Rastall is sometimes called a lawyer, and besides being printer, certainly had a considerable hand in composing or compiling some law books. In 1517, he printed and published his “Tables to Fitzherbert’s Abridgment,” in folio, which in 1565 were reprinted by R. Tottel. According to Herbert, he also had some concern in first printing Fitzherbert’s Abridgment, and he composed a table to the | Book of Assizes,” which is printed with the latter editions of the work. In 1527, we find “An Exposition of Law Terms and the Nature of Writs, with divers cases and rules of the Law, collected as well from books of Master Littleton, as other Law Books,” printed in small octavo by J. Rastall, and again by him in French and English, folio, without date. This appears to have been originally composed as well as printed by Rastall, both in French and English, notwithstanding the conjecture that has been formed in favour of his son William, by lord Coke and others, as author or translator of it. John RastalPs other publications appear to have been, “Tables of the Years of our Lord God, and of the Kings, in opposite columns,” printed by Walley in 1558, and again in 1563, by William Rastail in 1563, and often reprinted by others; and in 1566 “Entries of Declarations, Bars, Replications,” &c. folio, commonly called “RastalPs Entries,” and sometimes quoted as the “New Book of Entries.” The author, in his preface, tells the reader that his collection is chiefly compiled from l.The old Book of Entries: 2. A Book of Precedents written by Master Edward Stubbes, one of the Prothonotaries in the Common Pleas: 3. A Book of Precedents gathered by John Lucas, secondary to Master William Roper, prothonotarie of the King’s Bench: 4. A Book of good Precedents of his grandfather sir John More (father of sir Thomas More), one of the justices of the King’s Bench, but not of his collection; all which he had incorporated in this volume.

John Rastail died at London in 1536, leaving two sons, William and John. William was born in London in 1508, and about 1525 was sent to Oxford, which he left without taking a degree, and entered of Lincoln’s Inn for the study of law. In the first of Edward VI. he became autumn or summer reader of that house; but on the change of religion he retired with his wife to Louvain, whence he returned on the accession of queen Mary. In 1554 he was made a serjeant at law, one of the commissioners for the prosecution of heretics, and a little before Mary’s death, one of the justices of the common pleas. Queen Elizabeth renewed his patent as justice, but he preferred retiring to Louvain, where he died Aug. 27, 1565, and was buried in the church of St. Peter, on the north side of the altar of the Virgin Mary. His wife, who died in 1553, on their first going to Louvain, at the age of twenty-six, was the | daughter of Dr. John Clement, one of the physicians sent by Henry VIII. to Cardinal Wolsey during his last illness. She was a lady of considerable learning, and well acquainted with Greek and Latin.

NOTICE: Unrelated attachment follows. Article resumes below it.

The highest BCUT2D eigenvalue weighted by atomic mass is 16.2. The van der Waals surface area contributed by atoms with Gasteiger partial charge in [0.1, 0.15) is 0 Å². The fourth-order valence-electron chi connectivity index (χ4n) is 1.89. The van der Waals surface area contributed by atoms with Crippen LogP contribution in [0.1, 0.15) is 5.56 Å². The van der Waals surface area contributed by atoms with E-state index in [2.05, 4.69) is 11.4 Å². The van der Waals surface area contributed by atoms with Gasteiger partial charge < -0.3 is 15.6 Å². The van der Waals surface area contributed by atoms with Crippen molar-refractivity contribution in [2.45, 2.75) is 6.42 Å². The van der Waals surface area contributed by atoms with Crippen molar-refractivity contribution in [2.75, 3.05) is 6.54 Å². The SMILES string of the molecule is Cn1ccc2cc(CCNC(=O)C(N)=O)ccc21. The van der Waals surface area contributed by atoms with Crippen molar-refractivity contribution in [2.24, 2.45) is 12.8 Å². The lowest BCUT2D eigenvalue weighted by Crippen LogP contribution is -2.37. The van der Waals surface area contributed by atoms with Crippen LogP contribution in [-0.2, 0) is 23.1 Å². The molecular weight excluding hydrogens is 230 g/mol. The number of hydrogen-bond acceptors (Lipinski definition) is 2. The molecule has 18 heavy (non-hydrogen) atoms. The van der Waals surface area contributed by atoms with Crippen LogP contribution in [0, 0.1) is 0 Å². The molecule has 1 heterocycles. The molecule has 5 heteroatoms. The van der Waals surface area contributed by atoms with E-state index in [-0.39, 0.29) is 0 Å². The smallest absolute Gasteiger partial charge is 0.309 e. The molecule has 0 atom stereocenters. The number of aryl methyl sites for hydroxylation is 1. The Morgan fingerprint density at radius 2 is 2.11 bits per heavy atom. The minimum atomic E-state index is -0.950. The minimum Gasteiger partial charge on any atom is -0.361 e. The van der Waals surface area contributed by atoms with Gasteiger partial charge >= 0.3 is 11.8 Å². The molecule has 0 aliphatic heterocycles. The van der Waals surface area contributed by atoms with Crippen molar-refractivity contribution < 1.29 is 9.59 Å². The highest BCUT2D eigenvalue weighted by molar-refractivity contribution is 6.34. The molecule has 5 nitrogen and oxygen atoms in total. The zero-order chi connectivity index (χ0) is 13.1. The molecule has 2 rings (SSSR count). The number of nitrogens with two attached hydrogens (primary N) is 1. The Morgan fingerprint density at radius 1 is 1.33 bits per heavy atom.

Herbert ascribes some law publications to William Rastall, but doubtfully. He carried on the printing business from 1530 to 1534. When Justice Rastall he published “A collection (abridged) of the Statutes in force and use,” in 1557, often reprinted. It contains copies of statutes not elsewhere extant, and in some instances more complete transcripts of several acts than are commonly printed in the Statutes at large and it seems to be a republication and enlargement of the abridgment which was printed by his father in 1519. The other son, John, was commonly, but improperly called Mr. Justice Rastall, from having been a justice of the peace. Some works, in controversy with bishop Jewell, have been attributed to William Rastall, but were written by a John Rastall, no relation, as far as we know, of this family, who became a Jesuit, and died abroad in 1600. 1


Ames by Herbert.- Alh. Ox. vo‘. I. n*w edit, Dodd’s Ch. Hist. Tanner. Bale, and Pils. Bridgatfta’f Legal Bibliography.